She was confirmed in sixth grade, and a bishop celebrated the sacrament at St. Boniface. Instead of having an individual sponsor, one sponsor represented the confirmands’ whole class.

After completing eighth grade at St. Boniface, Erickson went to Thomas Edison High School in Minneapolis, which had opened in 1922. Erickson continued to attend Mass with her family throughout high school, but at the time, she didn’t see a place for her to be involved in parish life outside of Mass. She said that people of the parish were connected with each other, but the parish didn’t organize events for young people as many do today.

After high school, Erickson worked as a waitress and met a man she would marry civilly in 1940. They had four children, whom she raised in the parish, walking with them to Mass each Sunday just as she did as a child. In 1962, her husband left the family and never returned. After his departure, she consulted Benedictine Father Omar Maus, who served the parish, and she received the sacrament of reconciliation for the first time in years, a turning point in her involvement at St. Boniface, she said. Over the years, Erickson was part of different parish activities such as the Christian Mothers’ Club, Christmas fair and funeral ministry.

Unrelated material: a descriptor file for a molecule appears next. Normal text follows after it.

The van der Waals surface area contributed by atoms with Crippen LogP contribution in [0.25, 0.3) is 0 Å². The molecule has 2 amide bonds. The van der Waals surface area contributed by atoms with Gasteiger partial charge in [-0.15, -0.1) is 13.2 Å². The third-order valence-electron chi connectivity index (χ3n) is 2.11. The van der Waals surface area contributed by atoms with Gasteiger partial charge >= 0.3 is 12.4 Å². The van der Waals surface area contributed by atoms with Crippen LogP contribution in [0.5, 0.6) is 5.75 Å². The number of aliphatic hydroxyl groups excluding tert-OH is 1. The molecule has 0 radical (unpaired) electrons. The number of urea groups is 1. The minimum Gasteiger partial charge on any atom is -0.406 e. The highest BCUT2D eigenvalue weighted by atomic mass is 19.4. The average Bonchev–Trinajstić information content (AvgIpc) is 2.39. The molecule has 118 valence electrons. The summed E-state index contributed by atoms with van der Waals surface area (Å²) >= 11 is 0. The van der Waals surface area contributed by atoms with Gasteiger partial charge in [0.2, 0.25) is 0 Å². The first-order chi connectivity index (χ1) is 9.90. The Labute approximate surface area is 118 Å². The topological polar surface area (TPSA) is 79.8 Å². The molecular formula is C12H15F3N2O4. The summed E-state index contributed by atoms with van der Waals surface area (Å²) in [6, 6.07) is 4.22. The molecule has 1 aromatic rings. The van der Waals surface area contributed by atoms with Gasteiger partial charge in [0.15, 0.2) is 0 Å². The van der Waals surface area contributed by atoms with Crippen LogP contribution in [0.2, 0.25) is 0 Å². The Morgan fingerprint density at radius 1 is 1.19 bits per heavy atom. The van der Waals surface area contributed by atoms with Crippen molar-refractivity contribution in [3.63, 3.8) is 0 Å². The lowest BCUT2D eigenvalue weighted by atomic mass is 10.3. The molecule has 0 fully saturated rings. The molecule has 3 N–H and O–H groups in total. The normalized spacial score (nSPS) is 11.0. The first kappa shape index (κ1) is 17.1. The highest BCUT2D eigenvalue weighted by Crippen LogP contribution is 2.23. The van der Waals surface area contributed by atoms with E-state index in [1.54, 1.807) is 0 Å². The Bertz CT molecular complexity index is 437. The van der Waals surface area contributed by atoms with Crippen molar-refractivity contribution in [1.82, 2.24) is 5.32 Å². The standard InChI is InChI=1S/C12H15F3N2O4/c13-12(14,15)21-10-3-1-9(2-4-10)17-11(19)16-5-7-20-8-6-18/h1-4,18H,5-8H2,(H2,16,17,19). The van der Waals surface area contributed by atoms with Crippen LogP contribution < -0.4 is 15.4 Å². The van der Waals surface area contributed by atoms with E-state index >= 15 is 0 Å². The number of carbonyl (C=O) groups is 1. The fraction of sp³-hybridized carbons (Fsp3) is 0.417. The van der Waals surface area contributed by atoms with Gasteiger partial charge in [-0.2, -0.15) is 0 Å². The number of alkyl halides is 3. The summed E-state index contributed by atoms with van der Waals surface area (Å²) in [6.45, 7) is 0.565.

Erickson’s children didn’t attend St. Boniface’s school — which, in 1969, consolidated with other parish schools to form Northeast Regional Catholic School (which became St. John Paul II Catholic Preparatory School in 2003) — but Sunday Mass and religious education at nearby Sts. Cyril and Methodius were spiritual staples in their upbringing. A few of her children have remained in the area, and four of her grandchildren have been baptized at St. Boniface.

While other parishes in northeast Minneapolis have clustered or merged, St. Boniface has remained independent, and it is currently home to Minneapolis’ French-speaking Catholic community. According to the parish, its membership is 175 households.

With the rest of the parish, she is looking forward to celebrating the parish milestone, as well as her own.

“I never dreamed it,” Erickson said of her life. “I saw a lot of changes. I don’t know where the time went.”